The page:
HE didn’t live for very long – born 1892, died 1923 – but Sayyid Darwish’s name became ingrained in Egyptian populist culture during the 20th century.
It still is, a decade into the present one with his songs being sung by protesters in Cairo’s Tahrir Square and elsewhere in Egypt early last year demonstrating against the regime of Hosni Mubarak.
Manchester-born Palestinian singer Reem Kelani was in the square on January 25, 2011 and next Tuesday presents Music of the Egyptian Revolution at Firth Hall – specifically, music by Darwish.
Brought up in Kuwait, Kelani has been researching the composer and his music for the last eight years in London, Giza, Syria (in 2009) and Turkey for her next recording project, a two-CD set of his music.
“The revolution in Egypt has led to some project delays, inevitably,” admits the singer whose Sheffield University concert next week pre-dates the 120th anniversary of Darwish’s birth four days later on March 17.
“At the same time, it is a reminder of the very topicality of Sayyad Darwish – his music and his message. He would have been so proud to think that his songs provided the backdrop for the two most important popular uprisings in modern Egyptian history.”
The first was the country’s revolt against British colonialism in 1919 and Darwish is regarded as the father of popular contemporary Arabic music – nothing like the Western variety, obviously!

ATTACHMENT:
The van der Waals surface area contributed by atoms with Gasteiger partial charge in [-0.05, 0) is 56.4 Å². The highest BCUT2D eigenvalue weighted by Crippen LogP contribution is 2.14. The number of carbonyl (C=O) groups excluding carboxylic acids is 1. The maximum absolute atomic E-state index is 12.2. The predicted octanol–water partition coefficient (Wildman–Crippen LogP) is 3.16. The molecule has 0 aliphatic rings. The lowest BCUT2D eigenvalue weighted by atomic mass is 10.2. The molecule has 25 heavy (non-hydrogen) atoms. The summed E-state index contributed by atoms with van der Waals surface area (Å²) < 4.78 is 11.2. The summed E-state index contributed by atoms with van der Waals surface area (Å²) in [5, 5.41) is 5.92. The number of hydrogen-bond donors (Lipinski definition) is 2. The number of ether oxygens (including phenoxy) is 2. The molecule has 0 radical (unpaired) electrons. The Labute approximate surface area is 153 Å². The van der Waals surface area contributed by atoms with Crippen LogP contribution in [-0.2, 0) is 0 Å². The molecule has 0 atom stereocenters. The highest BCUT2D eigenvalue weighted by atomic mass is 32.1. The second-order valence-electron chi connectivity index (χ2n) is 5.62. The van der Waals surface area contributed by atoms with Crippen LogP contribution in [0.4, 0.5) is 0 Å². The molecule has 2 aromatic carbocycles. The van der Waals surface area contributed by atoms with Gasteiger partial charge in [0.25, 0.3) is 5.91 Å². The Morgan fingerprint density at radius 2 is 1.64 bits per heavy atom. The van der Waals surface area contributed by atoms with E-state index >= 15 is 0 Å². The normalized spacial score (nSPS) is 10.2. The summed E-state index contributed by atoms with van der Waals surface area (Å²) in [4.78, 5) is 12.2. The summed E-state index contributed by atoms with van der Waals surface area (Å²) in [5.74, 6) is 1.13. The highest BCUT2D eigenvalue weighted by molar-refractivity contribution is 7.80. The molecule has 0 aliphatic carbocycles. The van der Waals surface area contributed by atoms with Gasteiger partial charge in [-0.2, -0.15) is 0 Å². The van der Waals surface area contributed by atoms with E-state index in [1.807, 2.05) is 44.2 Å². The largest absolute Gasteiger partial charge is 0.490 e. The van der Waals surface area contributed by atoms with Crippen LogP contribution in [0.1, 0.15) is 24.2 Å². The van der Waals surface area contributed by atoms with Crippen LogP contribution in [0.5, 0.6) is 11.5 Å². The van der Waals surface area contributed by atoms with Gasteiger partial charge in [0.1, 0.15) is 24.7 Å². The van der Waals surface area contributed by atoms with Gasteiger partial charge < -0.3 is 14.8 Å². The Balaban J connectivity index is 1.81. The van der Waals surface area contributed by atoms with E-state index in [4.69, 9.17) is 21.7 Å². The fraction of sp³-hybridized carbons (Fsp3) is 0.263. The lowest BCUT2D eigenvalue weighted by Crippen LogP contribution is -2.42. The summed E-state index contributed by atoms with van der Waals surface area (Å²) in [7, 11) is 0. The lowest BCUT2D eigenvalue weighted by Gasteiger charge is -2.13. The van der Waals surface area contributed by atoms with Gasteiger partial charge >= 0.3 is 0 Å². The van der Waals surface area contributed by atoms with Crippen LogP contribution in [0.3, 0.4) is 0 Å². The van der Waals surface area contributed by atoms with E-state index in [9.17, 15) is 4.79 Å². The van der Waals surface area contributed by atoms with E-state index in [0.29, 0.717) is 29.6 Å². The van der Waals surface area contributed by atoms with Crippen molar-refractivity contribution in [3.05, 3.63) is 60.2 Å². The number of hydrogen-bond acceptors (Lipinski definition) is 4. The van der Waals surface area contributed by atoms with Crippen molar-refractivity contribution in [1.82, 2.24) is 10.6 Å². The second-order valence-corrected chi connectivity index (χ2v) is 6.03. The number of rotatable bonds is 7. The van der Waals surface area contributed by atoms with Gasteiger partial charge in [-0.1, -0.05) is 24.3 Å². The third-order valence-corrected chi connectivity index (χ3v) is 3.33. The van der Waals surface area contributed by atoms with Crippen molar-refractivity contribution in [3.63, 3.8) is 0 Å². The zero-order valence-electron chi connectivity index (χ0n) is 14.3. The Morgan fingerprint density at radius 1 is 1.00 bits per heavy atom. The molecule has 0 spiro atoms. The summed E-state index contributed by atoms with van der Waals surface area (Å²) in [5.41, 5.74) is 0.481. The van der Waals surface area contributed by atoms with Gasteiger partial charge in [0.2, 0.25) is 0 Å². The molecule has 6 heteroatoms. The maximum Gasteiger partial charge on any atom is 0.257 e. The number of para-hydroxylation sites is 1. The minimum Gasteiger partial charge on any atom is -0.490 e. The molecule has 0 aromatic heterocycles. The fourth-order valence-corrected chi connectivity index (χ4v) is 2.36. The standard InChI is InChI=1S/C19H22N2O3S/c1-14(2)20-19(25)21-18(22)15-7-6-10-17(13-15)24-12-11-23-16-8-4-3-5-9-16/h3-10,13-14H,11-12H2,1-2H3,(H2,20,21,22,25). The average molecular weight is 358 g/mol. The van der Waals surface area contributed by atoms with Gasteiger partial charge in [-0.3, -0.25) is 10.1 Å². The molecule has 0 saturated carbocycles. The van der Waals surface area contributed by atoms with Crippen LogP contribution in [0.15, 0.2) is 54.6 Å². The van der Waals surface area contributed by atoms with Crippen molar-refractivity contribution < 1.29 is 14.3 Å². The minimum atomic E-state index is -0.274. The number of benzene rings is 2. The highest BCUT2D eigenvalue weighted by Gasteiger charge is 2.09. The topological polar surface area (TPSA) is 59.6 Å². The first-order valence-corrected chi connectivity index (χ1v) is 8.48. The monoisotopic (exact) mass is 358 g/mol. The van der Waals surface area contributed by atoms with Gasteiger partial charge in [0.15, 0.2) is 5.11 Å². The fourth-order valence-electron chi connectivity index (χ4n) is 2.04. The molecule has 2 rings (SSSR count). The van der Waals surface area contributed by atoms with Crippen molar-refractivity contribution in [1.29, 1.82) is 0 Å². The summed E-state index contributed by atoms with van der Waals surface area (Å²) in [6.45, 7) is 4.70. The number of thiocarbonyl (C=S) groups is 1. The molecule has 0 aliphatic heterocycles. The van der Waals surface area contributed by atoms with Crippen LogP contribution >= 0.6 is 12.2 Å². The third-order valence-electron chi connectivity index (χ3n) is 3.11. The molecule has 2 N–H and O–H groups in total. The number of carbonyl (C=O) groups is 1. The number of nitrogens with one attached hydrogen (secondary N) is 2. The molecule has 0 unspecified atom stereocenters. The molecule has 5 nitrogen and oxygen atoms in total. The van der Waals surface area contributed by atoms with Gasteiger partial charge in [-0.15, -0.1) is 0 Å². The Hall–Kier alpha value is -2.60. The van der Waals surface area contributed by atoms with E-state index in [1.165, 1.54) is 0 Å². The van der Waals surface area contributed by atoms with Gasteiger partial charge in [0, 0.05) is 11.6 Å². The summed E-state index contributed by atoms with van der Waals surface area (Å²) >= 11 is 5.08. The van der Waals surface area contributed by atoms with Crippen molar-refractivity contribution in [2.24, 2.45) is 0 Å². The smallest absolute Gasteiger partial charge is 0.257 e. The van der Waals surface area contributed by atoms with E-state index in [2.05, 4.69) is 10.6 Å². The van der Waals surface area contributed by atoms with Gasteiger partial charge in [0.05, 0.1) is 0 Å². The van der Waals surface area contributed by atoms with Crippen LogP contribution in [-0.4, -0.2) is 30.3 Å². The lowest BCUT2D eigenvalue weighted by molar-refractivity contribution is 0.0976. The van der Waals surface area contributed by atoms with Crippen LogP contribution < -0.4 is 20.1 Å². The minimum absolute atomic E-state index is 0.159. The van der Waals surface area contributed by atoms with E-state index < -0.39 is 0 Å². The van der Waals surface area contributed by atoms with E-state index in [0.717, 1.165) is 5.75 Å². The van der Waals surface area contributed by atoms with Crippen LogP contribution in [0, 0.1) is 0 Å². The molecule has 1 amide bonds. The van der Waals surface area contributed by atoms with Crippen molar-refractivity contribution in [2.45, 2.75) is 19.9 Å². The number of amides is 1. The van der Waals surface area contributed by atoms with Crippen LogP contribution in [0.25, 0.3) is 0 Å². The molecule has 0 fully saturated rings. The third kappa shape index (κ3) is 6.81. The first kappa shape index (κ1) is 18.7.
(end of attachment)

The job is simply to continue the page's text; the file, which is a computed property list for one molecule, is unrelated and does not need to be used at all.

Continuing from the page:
He was born in Alexandria and moved to Cairo around 1917 where he composed for theatrical troupes, regularly collaborating with the poet Badi Khayri – a sort of Weill and Brecht partnership.
Darwish and Khayri developed a colloquial comic theatre based on indigenous language, music and characters, music and text often being infused with the widely shared, anti-imperialistic political sentiments of the day, while expressing pride in an Egyptian heritage.
He wrote 30 musical plays and dozens of other songs, including national, religious, love songs (200 have been mentioned), many drawing on the language, songs and images of working-class Egypt. When Darwish died at the age of 31, the official cause was given as a heart attack, though some say he was poisoned and others it was the result of a cocaine overdose – no-one knows for certain and foul play is a distinct possibility.
Speculation can also be said to surround why one of his songs had new words woven into it and was officially adopted as the Egyptian national anthem in 1979, having more or less been it since 1923.
Although he is regarded as Egypt’s greatest composer, Darwish has long been persona non grata in the higher echelons of the Egyptian establishment and state. Exactly why is a mystery but maybe, as has been expounded, it is because his songs are regarded as a revolutionary reminder and thus a threat to a minority status quo. Events in Tahir Square early last year would seem to indicate that there might be some truth in it.